The magawiki used to be part of this site, but then I broke it off and sent it into its own space last September. A look at the site shows how enthusiastically I kept it up for the first few months and then how the posts dwindled until June when I apparently stopped posting altogether. I had another reminder of why I love old magazines today when I was prepping some back issues of Time for tonight's eBay listings.
I keep the magawiki online because it's intention is to help you find those hidden gems inside old magazine back issues. It started by mistake, simply because I cataloged my findings for myself whenever I listed something for sale, figuring (correctly) that it would save a lot of time when I had the same issue to list in the future. It takes a lot of time to compile each magazine's contents, which is ironic in that the original reason for bothering to do so was to save myself the time of answering all of the inquiries I'd receive on each issue back when I listed them more vaguely.
Time is a title that I've never really bothered to include complete contents inside my listings. Two reasons, first, it's hard to do so--articles are brief which would lead to a couple of hundred lines of descriptive text for each listing. And second, I don't see much of a reason to include them inside the magawiki since Time itself makes everything available and searchable in its own archives database. Anything I put online for them would be inferior.
That said, I still do page through every issue to note the big stuff. (Also to check condition, missing pages and cut-outs are a very unhappy buyer surprise I work to prevent.) Tonight's batch of 10 issues all featured Hollywood and celebrity covers including the 1941 George Petty cover of Rita Hayworth and the 1952 cover of Lucille Ball. That stuff is obviously good upon first inspection. But the fun stuff is inside. That's where the surprises lurk.
Today I discovered that inside the August 23, 1948 issue featuring Betty Grable on the cover is a far too brief notice covering the death of Babe Ruth. That sort of item I add to my item listing as the Bambino's name tends to help items be found when buyers search. Another fun one was in the November 22, 1948 issue featuring Tallulah Bankhead on the cover. Paging through I noticed the top item in the Milestone section mentioning that Princess Elizabeth and Prince Phillip had had their first child. The four or five line notice concludes: Name: unannounced. I just find that so fascinating that in that one brief moment in time before the magazine went to press the fellow who'd come to grace so many newspaper and magazine covers over the past few decades was on the scene but was yet to even have a name! That'd be Prince Charles, of course.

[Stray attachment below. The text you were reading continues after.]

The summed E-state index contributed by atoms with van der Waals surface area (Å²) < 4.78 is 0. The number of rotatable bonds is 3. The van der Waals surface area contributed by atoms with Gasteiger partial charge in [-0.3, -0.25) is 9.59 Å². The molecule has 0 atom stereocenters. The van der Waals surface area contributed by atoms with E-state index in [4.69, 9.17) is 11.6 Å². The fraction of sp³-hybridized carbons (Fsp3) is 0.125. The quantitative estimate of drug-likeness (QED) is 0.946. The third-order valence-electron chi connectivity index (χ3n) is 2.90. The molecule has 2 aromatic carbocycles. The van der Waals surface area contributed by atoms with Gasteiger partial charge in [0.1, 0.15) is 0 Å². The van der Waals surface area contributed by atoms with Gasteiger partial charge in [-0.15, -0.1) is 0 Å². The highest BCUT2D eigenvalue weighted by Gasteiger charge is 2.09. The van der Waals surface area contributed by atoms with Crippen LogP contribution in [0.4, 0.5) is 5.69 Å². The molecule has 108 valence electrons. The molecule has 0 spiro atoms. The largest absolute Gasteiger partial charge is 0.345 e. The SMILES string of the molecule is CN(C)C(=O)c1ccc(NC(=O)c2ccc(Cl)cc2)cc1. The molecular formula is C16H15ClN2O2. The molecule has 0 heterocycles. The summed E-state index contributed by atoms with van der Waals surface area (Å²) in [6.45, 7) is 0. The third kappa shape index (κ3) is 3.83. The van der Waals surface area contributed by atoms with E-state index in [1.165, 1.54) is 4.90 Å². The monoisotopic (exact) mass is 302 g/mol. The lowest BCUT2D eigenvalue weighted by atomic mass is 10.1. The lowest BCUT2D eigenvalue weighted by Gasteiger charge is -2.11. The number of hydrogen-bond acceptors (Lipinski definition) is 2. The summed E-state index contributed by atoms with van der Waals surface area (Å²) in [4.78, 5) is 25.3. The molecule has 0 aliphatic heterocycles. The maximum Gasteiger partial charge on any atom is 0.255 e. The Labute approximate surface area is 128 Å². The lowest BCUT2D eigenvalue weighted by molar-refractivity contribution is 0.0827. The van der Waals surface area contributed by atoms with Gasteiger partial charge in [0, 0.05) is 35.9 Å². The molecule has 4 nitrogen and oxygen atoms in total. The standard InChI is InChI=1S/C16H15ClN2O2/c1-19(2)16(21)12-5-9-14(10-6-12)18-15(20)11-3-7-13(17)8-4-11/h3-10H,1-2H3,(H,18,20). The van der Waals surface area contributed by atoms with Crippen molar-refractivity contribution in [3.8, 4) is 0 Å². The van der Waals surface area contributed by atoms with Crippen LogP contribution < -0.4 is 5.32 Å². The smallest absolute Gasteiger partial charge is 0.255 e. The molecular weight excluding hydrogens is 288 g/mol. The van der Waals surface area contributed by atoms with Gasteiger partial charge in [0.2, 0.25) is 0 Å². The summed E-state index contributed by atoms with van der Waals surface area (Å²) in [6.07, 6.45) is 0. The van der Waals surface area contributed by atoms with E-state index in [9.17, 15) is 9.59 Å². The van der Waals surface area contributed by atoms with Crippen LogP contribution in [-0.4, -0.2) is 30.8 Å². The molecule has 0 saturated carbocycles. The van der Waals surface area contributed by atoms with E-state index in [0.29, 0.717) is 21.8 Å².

Now these little items typically don't add value to a sales listing, but I get a personal kick out of finding them and I tend to think they may help an otherwise orphaned issue sell a bit faster. But when I head back to my scanner after thinking all of my images are done, well then I'm showing something off that I think might make what's inside the magazine better than the outside of the issue.
No disrespect to Claire Bloom, but she doesn't sell and she, along with Rosemary Clooney, was clearly among the least interesting covers in today's batch of ten (Others I listed today that have gone unmentioned: Katharine Hepburn, Olivia De Havilland, Ava Gardner and Betty Hutton). To make matters worse, paging through I discovered that the center page had come detached from the binding--it was included but laid inside the issue instead of firmly affixed by its staples. I reached the Cinema section inside this November 17, 1952 issue of Time, and sure enough the feature was all about Claire Bloom. But I guess in keeping with the phrase under her name on the front cover, A Star Is Born, it also includes two full-page full-color portraits of other rising actresses, one of Marilyn Monroe with Zsa Zsa Gabor on the other side of the page.
Well, I had to scan Marilyn and include it in the listing! You'll find that image below. It's interesting to note the caption under Marilyn's image:
MARILYN MONROE A full-blown, 26 year-old answer to the prayers of Hollywood for a sexy showpiece, she worked as a model before landing bit parts in pictures, hit the publicity jackpot with 1) nude calendar art, 2) a warm friendship with ex-Yankee centerfielder Joe DiMaggio. Her acting talents, if any, run a needless second to her moist "come-on" look, which will next be seen in Niagara and Gentlemen Prefer Blondes.
By no means of super value, but a nice find and hopefully an affordable addition to somebody's Marilyn collection. After all, she can be pricey!
Note: A Marilyn Monroe item from the other end of the price spectrum to be discussed next time ...
Bid and Buy:
TIME Magazine Back Issues inside my eBay Store
(8 of the 10 issues I listed today will be found at auction beginning at prices of $9.99 and under. The Lucy and Rita issues are priced a bit higher, but do include the Best Offer feature, so feel free to send offers over through the eBay system. Worse I can do is say no, or more than likely counter-offer you.)